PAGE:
Questions Still Remain After COP26

After much anticipation, the long-awaited COP26 has now concluded. 

But after two weeks of pledges, speeches, events and debates, what has actually been agreed by world leaders? And what’s next in the race to fight climate change?

We’ve sifted through the key announcements to collate some of our most pressing, unanswered questions:

When will we see concrete plans for the pledges made? 

The goal of limiting global warming to 1.5°C has been at the core of all the pledges and commitments made over the past two weeks. Arguably one of the biggest surprises was India’s Prime Minister Narendra Modi setting a net zero target for the country by 2070. 

However, whie bold commitments of this type are exactly what we need, many – this one included – still lack concrete details on exactly how these goals will be achieved. Over the coming weeks and months, all eyes will be on those who made grand promises to see if their actions speak louder than words.

Mark Carney is ready to lead the charge, but do the numbers add up?

During week one, the ex-Bank of England Governor took centre stage to outline his vision for the Glasgow Financial Alliance for Net Zero (GFANZ).

It came as no surprise that his claims around the coalition committing up to $130 trillion to hit net zero grabbed headlines. But were his commitments overblown? 

Possibly so. Carney and co. have already received public criticism that this impressive figure is a result of “double counting” (which, ironically, is the same accusation that corporations receive when reporting on their own emissions), so we expect to see further details from GFANZ to clarify this issue. Companies that are part of this alliance will also have to commit to a deadline to withdraw fossil fuel funding to gain any sort of credibility. Practise what you preach.

Is China taking the climate crisis seriously?

Xi Jinping’s absence in Glasgow drew criticism from all corners of the globe. Barack Obama called China out for its “dangerous lack of urgency”. Meanwhile, others said the nation has damaged its claim as a world leader after failing to make any meaningful pledges. Unsurprisingly, China defended its absence by saying it has concrete plans on how to meet its commitments, rather than some countries that are “paying lip service” to their targets.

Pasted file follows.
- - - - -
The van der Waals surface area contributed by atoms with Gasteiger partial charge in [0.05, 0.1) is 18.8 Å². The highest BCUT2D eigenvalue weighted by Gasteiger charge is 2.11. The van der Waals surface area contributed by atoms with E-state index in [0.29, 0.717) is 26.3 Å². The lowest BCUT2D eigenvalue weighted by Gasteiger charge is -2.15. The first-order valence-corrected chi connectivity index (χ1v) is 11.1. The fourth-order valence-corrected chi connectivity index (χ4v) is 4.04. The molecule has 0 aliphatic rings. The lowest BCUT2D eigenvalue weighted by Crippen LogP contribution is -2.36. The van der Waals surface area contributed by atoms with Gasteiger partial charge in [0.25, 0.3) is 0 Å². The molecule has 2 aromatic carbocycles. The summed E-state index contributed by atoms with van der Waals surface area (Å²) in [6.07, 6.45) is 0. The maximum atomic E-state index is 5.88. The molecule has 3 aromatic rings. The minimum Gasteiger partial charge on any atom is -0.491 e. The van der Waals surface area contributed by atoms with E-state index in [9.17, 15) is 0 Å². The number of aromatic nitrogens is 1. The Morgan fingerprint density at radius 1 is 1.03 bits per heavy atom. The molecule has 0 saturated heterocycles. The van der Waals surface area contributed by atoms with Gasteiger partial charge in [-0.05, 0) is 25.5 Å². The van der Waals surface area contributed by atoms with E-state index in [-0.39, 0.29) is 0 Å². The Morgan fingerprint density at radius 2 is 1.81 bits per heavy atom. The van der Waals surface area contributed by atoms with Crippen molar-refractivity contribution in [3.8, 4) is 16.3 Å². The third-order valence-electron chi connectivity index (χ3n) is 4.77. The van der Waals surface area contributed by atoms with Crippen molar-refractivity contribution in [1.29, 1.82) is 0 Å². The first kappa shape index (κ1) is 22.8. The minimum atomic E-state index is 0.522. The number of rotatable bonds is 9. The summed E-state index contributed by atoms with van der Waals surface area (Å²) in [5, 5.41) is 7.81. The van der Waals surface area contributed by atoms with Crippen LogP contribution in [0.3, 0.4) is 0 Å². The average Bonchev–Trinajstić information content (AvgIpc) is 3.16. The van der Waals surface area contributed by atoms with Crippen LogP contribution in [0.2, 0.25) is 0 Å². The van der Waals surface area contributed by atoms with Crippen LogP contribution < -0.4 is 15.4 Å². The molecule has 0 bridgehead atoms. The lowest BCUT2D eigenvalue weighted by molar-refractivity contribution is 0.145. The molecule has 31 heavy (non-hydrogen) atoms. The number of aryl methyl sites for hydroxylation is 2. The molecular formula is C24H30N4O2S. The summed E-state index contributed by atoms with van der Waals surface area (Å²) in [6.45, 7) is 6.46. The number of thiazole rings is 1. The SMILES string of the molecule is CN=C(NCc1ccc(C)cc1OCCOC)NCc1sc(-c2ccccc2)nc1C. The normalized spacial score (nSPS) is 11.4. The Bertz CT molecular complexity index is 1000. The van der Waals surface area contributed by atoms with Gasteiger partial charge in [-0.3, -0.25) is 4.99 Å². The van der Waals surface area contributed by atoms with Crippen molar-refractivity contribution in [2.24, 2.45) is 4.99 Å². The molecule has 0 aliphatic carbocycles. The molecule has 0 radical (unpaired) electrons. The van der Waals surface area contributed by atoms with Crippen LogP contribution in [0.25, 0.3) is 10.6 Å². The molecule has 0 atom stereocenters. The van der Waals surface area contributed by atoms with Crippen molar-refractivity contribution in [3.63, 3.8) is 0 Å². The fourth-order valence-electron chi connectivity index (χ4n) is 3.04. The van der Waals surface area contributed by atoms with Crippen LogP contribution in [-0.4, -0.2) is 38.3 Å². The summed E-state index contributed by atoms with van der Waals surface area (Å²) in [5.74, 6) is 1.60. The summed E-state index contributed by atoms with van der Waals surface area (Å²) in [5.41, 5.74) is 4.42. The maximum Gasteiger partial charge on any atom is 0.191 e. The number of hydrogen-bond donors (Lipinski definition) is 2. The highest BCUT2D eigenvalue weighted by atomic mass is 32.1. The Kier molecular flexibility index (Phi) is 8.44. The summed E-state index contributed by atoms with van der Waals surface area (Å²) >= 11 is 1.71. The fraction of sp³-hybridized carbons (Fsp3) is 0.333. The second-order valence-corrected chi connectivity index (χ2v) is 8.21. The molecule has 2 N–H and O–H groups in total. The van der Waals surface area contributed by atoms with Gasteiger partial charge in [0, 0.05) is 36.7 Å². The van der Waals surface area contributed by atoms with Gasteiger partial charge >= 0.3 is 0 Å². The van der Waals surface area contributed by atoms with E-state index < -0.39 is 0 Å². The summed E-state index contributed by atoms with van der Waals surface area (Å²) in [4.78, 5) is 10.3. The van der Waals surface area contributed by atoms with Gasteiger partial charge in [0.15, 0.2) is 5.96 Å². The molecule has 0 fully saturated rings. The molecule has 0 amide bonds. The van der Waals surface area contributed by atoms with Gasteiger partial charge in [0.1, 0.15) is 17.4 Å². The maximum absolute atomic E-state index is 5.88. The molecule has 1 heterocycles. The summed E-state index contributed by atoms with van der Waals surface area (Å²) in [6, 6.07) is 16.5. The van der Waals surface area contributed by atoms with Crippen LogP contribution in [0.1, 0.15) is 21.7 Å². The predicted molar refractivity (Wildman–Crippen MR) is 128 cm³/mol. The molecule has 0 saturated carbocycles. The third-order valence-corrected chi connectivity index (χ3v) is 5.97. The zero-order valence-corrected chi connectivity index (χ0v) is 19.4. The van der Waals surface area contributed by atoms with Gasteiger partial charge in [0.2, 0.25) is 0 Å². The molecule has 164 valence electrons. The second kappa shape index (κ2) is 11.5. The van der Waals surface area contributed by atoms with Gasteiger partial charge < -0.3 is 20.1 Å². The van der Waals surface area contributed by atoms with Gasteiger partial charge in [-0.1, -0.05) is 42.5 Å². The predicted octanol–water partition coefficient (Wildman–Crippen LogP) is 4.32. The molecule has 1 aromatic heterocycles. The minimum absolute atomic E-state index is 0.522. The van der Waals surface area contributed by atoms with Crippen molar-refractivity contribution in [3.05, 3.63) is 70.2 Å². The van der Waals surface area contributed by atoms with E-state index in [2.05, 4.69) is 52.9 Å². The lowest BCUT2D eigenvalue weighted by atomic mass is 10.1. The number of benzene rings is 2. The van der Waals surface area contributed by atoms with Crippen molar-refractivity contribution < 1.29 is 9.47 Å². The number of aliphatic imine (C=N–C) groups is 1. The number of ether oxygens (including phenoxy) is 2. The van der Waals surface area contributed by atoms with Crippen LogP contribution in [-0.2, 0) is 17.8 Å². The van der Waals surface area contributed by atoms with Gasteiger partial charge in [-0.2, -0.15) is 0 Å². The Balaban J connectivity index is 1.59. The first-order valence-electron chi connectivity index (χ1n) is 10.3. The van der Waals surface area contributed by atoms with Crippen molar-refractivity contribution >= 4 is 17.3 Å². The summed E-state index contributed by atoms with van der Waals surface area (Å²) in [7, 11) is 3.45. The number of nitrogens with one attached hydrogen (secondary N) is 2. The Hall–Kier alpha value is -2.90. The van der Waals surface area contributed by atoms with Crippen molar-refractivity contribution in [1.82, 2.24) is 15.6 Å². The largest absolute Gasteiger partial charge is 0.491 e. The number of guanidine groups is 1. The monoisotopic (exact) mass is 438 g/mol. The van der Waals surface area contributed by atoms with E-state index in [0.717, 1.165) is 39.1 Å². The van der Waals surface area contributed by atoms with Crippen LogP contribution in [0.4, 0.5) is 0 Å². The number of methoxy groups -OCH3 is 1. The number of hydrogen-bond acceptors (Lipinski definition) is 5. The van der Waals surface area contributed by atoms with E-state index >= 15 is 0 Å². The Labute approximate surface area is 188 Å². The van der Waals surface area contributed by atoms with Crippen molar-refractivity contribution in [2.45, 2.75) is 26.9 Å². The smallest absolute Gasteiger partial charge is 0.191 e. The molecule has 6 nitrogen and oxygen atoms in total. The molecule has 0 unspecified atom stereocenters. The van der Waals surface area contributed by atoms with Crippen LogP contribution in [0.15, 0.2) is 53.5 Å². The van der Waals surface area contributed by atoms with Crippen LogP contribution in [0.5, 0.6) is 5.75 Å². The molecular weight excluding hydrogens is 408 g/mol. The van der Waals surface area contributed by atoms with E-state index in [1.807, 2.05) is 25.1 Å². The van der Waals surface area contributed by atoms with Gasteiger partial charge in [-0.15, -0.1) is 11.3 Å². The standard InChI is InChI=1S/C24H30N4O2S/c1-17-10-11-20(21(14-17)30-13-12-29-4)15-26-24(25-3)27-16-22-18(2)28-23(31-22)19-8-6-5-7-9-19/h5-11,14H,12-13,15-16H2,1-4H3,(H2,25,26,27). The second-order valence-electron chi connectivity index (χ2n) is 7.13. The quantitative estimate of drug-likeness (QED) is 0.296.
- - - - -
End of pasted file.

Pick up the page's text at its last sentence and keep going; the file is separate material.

The country did provide a glimmer of hope during the second week when a surprise agreement was made with the US, with both superpowers promising to cooperate closely on climate change. This is the kind of coordinated effort that the world needs to see to make any kind of meaningful progress. However just three days later, China – the world’s biggest emitter – was the main driver behind the language on coal to change from “phase out” to “phase down” in the final deal agreed in Glasgow. These contradictory moves from China will raise further questions about whether it is taking the climate crisis seriously.

Will poor countries get the help they have been asking for?

The world’s richest nations have been under the spotlight after their commitments to set aside $100 billion a year to help poorer, more vulnerable countries adapt to climate change have fallen short. And it’s no surprise that leaders in these countries have warned that ongoing failures to reach these figures will be catastrophic for the poorer nations. Governments need to reach these targets fast, otherwise we will see a breakdown of trust that threatens to undermine any progress made during COP26.

A success or failure?

Western politicians will walk away from the conference patting themselves on the back claiming COP26 was a success, but it will take years to find out if the commitments made will have any impact on the 1.5°C goal. In the short-term, the media will play an important role holding governments and companies to account, making sure those who fail to back up their promises have nowhere to hide. One thing is for sure: those who fail to make meaningful progress over the next 12 months won’t be wanting to take center stage at COP27 in Egypt next year.


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